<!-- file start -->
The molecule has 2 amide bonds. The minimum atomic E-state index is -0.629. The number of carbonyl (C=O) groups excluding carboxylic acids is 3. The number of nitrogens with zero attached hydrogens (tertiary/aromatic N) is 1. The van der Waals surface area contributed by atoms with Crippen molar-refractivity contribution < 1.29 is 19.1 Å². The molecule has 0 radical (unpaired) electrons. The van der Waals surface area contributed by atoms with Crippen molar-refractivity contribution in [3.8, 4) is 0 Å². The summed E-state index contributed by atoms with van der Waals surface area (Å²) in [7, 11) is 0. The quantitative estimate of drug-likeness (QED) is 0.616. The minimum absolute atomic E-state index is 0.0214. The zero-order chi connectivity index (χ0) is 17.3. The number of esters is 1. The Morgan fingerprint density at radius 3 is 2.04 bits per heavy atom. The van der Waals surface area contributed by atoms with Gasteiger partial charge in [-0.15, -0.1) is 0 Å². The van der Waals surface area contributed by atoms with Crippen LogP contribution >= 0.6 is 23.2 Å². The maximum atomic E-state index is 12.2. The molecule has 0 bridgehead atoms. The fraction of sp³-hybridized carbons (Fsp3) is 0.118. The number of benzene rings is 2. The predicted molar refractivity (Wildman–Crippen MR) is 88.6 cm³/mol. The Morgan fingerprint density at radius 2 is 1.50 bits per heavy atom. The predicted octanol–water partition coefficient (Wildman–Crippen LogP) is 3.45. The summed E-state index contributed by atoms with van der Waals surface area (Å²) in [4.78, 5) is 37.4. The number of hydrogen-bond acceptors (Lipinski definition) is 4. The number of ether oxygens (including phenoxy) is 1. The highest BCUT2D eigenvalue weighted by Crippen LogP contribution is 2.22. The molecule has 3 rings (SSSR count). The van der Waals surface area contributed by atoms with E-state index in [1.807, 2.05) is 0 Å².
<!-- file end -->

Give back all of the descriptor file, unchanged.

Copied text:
The molecule has 2 amide bonds. The minimum atomic E-state index is -0.629. The number of carbonyl (C=O) groups excluding carboxylic acids is 3. The number of nitrogens with zero attached hydrogens (tertiary/aromatic N) is 1. The van der Waals surface area contributed by atoms with Crippen molar-refractivity contribution < 1.29 is 19.1 Å². The molecule has 0 radical (unpaired) electrons. The van der Waals surface area contributed by atoms with Crippen molar-refractivity contribution in [3.8, 4) is 0 Å². The summed E-state index contributed by atoms with van der Waals surface area (Å²) in [7, 11) is 0. The quantitative estimate of drug-likeness (QED) is 0.616. The minimum absolute atomic E-state index is 0.0214. The zero-order chi connectivity index (χ0) is 17.3. The number of esters is 1. The Morgan fingerprint density at radius 3 is 2.04 bits per heavy atom. The van der Waals surface area contributed by atoms with Gasteiger partial charge in [-0.15, -0.1) is 0 Å². The van der Waals surface area contributed by atoms with Crippen LogP contribution >= 0.6 is 23.2 Å². The maximum atomic E-state index is 12.2. The molecule has 0 bridgehead atoms. The fraction of sp³-hybridized carbons (Fsp3) is 0.118. The number of benzene rings is 2. The predicted molar refractivity (Wildman–Crippen MR) is 88.6 cm³/mol. The Morgan fingerprint density at radius 2 is 1.50 bits per heavy atom. The predicted octanol–water partition coefficient (Wildman–Crippen LogP) is 3.45. The summed E-state index contributed by atoms with van der Waals surface area (Å²) in [4.78, 5) is 37.4. The number of hydrogen-bond acceptors (Lipinski definition) is 4. The number of ether oxygens (including phenoxy) is 1. The highest BCUT2D eigenvalue weighted by Crippen LogP contribution is 2.22. The molecule has 3 rings (SSSR count). The van der Waals surface area contributed by atoms with E-state index in [1.807, 2.05) is 0 Å².